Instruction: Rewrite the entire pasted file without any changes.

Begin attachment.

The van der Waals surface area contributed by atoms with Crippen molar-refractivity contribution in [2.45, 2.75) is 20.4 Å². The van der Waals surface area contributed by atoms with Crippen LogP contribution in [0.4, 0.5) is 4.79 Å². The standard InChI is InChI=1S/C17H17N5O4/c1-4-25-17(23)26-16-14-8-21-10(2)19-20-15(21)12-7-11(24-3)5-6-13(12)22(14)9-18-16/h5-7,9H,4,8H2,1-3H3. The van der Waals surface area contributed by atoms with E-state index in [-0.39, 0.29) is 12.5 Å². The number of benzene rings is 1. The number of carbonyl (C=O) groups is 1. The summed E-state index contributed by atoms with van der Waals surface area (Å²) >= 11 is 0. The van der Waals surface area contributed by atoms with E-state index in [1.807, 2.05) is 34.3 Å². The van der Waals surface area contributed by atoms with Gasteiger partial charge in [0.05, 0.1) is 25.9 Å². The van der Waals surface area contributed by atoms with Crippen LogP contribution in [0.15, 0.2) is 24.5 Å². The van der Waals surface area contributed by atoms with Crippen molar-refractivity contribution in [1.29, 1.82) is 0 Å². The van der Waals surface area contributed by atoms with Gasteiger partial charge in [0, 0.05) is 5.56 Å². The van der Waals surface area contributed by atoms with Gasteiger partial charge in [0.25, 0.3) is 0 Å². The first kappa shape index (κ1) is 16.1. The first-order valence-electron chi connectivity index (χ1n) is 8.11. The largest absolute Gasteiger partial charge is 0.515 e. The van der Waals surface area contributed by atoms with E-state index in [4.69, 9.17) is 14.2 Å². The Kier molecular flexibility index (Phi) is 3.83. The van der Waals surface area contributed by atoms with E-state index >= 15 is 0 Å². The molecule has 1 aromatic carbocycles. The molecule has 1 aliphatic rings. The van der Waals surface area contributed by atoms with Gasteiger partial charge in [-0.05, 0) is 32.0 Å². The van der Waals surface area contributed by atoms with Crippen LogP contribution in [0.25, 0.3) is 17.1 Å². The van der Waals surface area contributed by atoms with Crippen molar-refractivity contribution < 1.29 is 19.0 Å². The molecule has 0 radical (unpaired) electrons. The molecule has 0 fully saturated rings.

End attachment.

The van der Waals surface area contributed by atoms with Crippen molar-refractivity contribution in [2.45, 2.75) is 20.4 Å². The van der Waals surface area contributed by atoms with Crippen LogP contribution in [0.4, 0.5) is 4.79 Å². The standard InChI is InChI=1S/C17H17N5O4/c1-4-25-17(23)26-16-14-8-21-10(2)19-20-15(21)12-7-11(24-3)5-6-13(12)22(14)9-18-16/h5-7,9H,4,8H2,1-3H3. The van der Waals surface area contributed by atoms with E-state index in [-0.39, 0.29) is 12.5 Å². The number of benzene rings is 1. The number of carbonyl (C=O) groups is 1. The summed E-state index contributed by atoms with van der Waals surface area (Å²) >= 11 is 0. The van der Waals surface area contributed by atoms with E-state index in [1.807, 2.05) is 34.3 Å². The van der Waals surface area contributed by atoms with Gasteiger partial charge in [0.05, 0.1) is 25.9 Å². The van der Waals surface area contributed by atoms with Crippen LogP contribution in [0.15, 0.2) is 24.5 Å². The van der Waals surface area contributed by atoms with Crippen molar-refractivity contribution in [1.29, 1.82) is 0 Å². The van der Waals surface area contributed by atoms with Gasteiger partial charge in [0, 0.05) is 5.56 Å². The van der Waals surface area contributed by atoms with Gasteiger partial charge in [0.25, 0.3) is 0 Å². The first kappa shape index (κ1) is 16.1. The first-order valence-electron chi connectivity index (χ1n) is 8.11. The largest absolute Gasteiger partial charge is 0.515 e. The van der Waals surface area contributed by atoms with E-state index in [4.69, 9.17) is 14.2 Å². The Kier molecular flexibility index (Phi) is 3.83. The van der Waals surface area contributed by atoms with E-state index >= 15 is 0 Å². The molecule has 1 aromatic carbocycles. The molecule has 1 aliphatic rings. The van der Waals surface area contributed by atoms with Gasteiger partial charge in [-0.05, 0) is 32.0 Å². The van der Waals surface area contributed by atoms with Crippen LogP contribution in [0.25, 0.3) is 17.1 Å². The van der Waals surface area contributed by atoms with Crippen molar-refractivity contribution < 1.29 is 19.0 Å². The molecule has 0 radical (unpaired) electrons. The molecule has 0 fully saturated rings.